Mar 1, 2002 12:00 PM, NAT HECHT
Based on over seven years ofDSP number crunching and employing methods used in advanced RADAR andSONAR systems, the patent-pending digital technology employed in theDigital Sound Projector has a startling effect.
The product is essentially a single array of 254 individuallyamplified transducers arranged on a flat panel that is 38 by 26 inchesin size and about 4.5 inches deep. Each device transmits its own uniquesignal, controlled by an integral DSP that derives each channel instereo, AC3, DTS, MPEG PCM or Dolby Pro-Logic surround sound formats.The number of independent audio channels that can be reproduced isindependent of the number of transducers, and the product can beconfigured to optimize beam settings and to set up high-resolutionequalization curves to provide desired frequency response in anyroom.
How It Works: For normal 5.1 surround-sound reproduction, LF, RF, LSand RS are reflected off walls or ceilings, and the center channel isprojected directly. The listener localizes channels via theirreflection points, which, due to the greater path length from source tolistener, creates a much larger “sweet spot.” Listeners canbe considerably off-axis without losing the desired surround effects.This greatly expands the usefulness of the product in cases wheresurround sound is required but only one speaker position exists. Manyprevious attempts to pull off this effect required one to sit in aspecific spot to hear balanced sound. Not any more.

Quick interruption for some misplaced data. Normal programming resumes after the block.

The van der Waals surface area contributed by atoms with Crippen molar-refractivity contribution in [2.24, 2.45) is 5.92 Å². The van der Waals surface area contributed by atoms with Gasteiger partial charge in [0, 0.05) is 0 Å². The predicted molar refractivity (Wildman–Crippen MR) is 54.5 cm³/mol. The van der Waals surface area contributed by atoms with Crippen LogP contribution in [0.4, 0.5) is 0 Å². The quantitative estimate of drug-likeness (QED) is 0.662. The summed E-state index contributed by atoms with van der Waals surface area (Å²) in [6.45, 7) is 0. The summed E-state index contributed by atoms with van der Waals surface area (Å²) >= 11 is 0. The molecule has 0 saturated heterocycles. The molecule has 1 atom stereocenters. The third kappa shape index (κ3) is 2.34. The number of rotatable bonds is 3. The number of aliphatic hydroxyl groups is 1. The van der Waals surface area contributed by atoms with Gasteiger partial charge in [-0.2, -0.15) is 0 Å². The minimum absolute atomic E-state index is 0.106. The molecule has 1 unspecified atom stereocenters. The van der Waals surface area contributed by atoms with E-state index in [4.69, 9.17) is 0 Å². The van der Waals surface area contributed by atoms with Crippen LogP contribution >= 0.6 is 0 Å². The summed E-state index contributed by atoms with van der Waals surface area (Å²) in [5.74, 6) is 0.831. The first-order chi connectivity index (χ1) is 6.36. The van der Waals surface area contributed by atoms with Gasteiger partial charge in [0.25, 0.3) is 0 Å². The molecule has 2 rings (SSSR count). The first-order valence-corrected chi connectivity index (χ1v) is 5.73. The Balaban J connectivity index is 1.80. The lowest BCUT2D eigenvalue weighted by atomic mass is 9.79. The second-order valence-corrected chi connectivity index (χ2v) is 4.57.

Why It Works: Careful use of DSP controls very small drivers that,due to their size, have no significant beaming within the range ofaudio frequencies from any one transducer. The DSP derives individualsignals for each transducer so they perform in concert with othertransducers to create focal points for each channel (i.e., theyinterfere constructively where the channels are localized anddestructively where they are not). In true array form, the closelyspaced transducers reduce lobing effects. The current prototype isoptimized for use in home theaters and is supplemented with a subwooferfor non-directional bass.
It isn't hard to imagine this kind of product in many commercialinstallations since it can be adapted to any geometry. The companyintroducing the technology, 1 Limited in Cambridge, England, iscurrently looking for technology licensees, so it will be a whilebefore it is commercially available.